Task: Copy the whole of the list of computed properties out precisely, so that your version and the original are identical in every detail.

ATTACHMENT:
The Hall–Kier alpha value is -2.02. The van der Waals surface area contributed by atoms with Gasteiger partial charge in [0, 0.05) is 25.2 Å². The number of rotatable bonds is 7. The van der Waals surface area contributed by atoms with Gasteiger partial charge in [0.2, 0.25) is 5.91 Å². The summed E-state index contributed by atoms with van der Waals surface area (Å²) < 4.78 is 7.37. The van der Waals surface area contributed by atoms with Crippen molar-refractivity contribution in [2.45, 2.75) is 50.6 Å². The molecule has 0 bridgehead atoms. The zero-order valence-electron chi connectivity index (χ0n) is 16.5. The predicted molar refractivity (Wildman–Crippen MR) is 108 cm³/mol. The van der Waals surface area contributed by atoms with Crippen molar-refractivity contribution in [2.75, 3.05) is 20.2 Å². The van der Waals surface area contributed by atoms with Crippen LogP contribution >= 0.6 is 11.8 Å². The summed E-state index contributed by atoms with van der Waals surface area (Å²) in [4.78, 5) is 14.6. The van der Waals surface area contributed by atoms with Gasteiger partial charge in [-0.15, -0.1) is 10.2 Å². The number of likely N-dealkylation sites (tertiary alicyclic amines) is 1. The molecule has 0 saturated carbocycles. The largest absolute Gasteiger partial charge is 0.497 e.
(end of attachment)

The Hall–Kier alpha value is -2.02. The van der Waals surface area contributed by atoms with Gasteiger partial charge in [0, 0.05) is 25.2 Å². The number of rotatable bonds is 7. The van der Waals surface area contributed by atoms with Gasteiger partial charge in [0.2, 0.25) is 5.91 Å². The summed E-state index contributed by atoms with van der Waals surface area (Å²) < 4.78 is 7.37. The van der Waals surface area contributed by atoms with Crippen molar-refractivity contribution in [2.45, 2.75) is 50.6 Å². The molecule has 0 bridgehead atoms. The zero-order valence-electron chi connectivity index (χ0n) is 16.5. The predicted molar refractivity (Wildman–Crippen MR) is 108 cm³/mol. The van der Waals surface area contributed by atoms with Crippen molar-refractivity contribution in [2.75, 3.05) is 20.2 Å². The van der Waals surface area contributed by atoms with Crippen LogP contribution >= 0.6 is 11.8 Å². The summed E-state index contributed by atoms with van der Waals surface area (Å²) in [4.78, 5) is 14.6. The van der Waals surface area contributed by atoms with Gasteiger partial charge in [-0.15, -0.1) is 10.2 Å². The number of likely N-dealkylation sites (tertiary alicyclic amines) is 1. The molecule has 0 saturated carbocycles. The largest absolute Gasteiger partial charge is 0.497 e.